Guard tower and barbed wire fence at Auschwitz
We came to the city of Krakow to see one thing: Auschwitz. Several years ago we saw the prison camp at Dachau, which was the first German prison camp built under Hitler's rule and served as the pattern for the rest of them. But Auschwitz-Birkenau is the most infamous prison camp of them all and has actually become a symbol of the Holocaust to the rest of the world. The reason it is referred to as Auschwitz-Birkenau is that they were located two miles apart and were linked administratively and ideologically. What happened is that Auschwitz I became a concentration camp and basically remained one and Auschwitz II (Birkenau) was built for one purpose: extermination. 80% of the people who came to Birkenau ended up in the gas chambers and ovens and the other 20% were assigned to work details. But unfortunately, even the 20% ended up in the ovens as more thousands of prisoners arrived and were recycled into the program. The scene you saw in the movie "Schindler's List" where the train pulled through the big gate and into the prison compound to unload the crying and fearful prisoners was actually Birkenau, not Auschwitz.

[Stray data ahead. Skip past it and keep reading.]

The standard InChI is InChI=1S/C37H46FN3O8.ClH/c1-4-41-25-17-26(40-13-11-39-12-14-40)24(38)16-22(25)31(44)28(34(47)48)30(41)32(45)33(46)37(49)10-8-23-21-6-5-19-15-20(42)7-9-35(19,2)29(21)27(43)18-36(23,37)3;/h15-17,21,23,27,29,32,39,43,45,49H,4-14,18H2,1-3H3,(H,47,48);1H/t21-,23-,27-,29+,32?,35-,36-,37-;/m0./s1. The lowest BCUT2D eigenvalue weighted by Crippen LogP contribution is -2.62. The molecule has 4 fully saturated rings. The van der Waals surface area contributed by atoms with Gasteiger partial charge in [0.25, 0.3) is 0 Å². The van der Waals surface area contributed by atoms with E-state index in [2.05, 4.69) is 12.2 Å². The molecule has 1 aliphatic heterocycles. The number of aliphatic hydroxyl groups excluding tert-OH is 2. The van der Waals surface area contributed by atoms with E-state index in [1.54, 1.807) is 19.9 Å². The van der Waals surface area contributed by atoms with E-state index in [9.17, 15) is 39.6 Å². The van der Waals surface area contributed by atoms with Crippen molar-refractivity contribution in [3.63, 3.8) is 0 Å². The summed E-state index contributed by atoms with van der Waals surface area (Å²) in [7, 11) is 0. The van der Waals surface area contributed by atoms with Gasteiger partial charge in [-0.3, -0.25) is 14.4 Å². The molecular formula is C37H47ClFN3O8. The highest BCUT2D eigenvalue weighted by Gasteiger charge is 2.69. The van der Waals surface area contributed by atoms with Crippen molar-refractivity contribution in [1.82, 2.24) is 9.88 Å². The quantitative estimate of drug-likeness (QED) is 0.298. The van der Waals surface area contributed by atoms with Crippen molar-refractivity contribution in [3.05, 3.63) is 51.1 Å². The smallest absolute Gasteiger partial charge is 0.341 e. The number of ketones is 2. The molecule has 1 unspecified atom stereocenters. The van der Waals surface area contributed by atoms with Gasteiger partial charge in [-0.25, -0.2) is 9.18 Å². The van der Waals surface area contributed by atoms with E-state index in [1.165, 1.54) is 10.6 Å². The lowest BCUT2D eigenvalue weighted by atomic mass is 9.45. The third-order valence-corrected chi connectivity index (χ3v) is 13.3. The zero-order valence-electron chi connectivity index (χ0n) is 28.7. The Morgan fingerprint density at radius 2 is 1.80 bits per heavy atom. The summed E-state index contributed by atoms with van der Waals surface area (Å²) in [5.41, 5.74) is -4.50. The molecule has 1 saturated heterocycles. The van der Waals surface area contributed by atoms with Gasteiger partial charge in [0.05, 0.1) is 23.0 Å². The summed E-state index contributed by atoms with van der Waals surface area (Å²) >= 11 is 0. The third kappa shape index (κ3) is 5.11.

A former prisoner of war of the Nazis was asked if he still remembered anything from those times so long ago. He replied, "Remember them? I have spent my entire life trying to forget them!" Now the Poles have made sure no one forgets what happened here. They give you a very thorough tour of both of these camps and spare no words or descriptions to show their revulsion of what happened to their countrymen and many others from all over Europe. In some ways the camp grounds remind me of walking through a giant cathedral--you do so quietly and reverently, respecting the place you are in. This place is one giant cemetery. And everyone who walks on these grounds realizes the hallowed nature of this place. It is a very emotional experience for most of us. And they ask you to remember that, as you experience this for yourself, you may be standing next to someone who lost his whole family to these murderers.
For those of you who like to see justice served it might help to know that the Nazi SS commandant that commanded the German troops at Auschwitz was convicted of war crimes and brought back to the camp and hanged on a gallows in full view of the camp he had created. Not everything in life ends with such closure.
Tomorrow Kathy and I are planning a trip to the Salt Mines in K, and you might be surprised at what we have to show you from there.